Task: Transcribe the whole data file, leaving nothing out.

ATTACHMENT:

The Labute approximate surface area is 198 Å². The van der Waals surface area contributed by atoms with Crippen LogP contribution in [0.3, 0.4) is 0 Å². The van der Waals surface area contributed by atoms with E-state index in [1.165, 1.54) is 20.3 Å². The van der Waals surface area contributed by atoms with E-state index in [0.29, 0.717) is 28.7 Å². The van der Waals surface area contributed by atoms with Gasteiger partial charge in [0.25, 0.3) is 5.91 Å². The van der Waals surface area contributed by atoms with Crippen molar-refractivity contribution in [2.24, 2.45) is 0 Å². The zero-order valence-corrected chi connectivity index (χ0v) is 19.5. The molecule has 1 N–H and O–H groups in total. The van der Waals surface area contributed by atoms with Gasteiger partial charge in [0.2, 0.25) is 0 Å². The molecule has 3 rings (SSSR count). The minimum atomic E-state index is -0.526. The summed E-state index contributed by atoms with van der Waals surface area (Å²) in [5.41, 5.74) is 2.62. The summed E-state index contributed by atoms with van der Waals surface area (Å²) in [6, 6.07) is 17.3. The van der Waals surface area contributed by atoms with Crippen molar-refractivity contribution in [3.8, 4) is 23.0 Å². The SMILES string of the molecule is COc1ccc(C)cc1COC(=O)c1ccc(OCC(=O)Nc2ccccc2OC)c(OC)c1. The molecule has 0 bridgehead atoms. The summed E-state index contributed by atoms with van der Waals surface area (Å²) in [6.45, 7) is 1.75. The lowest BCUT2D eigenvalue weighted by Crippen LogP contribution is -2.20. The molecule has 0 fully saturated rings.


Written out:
The Labute approximate surface area is 198 Å². The van der Waals surface area contributed by atoms with Crippen LogP contribution in [0.3, 0.4) is 0 Å². The van der Waals surface area contributed by atoms with E-state index in [1.165, 1.54) is 20.3 Å². The van der Waals surface area contributed by atoms with E-state index in [0.29, 0.717) is 28.7 Å². The van der Waals surface area contributed by atoms with Gasteiger partial charge in [0.25, 0.3) is 5.91 Å². The van der Waals surface area contributed by atoms with Crippen molar-refractivity contribution in [2.24, 2.45) is 0 Å². The zero-order valence-corrected chi connectivity index (χ0v) is 19.5. The molecule has 1 N–H and O–H groups in total. The van der Waals surface area contributed by atoms with Gasteiger partial charge in [0.2, 0.25) is 0 Å². The molecule has 3 rings (SSSR count). The minimum atomic E-state index is -0.526. The summed E-state index contributed by atoms with van der Waals surface area (Å²) in [5.41, 5.74) is 2.62. The summed E-state index contributed by atoms with van der Waals surface area (Å²) in [6, 6.07) is 17.3. The van der Waals surface area contributed by atoms with Crippen molar-refractivity contribution in [3.8, 4) is 23.0 Å². The SMILES string of the molecule is COc1ccc(C)cc1COC(=O)c1ccc(OCC(=O)Nc2ccccc2OC)c(OC)c1. The molecule has 0 bridgehead atoms. The summed E-state index contributed by atoms with van der Waals surface area (Å²) in [6.45, 7) is 1.75. The lowest BCUT2D eigenvalue weighted by Crippen LogP contribution is -2.20. The molecule has 0 fully saturated rings.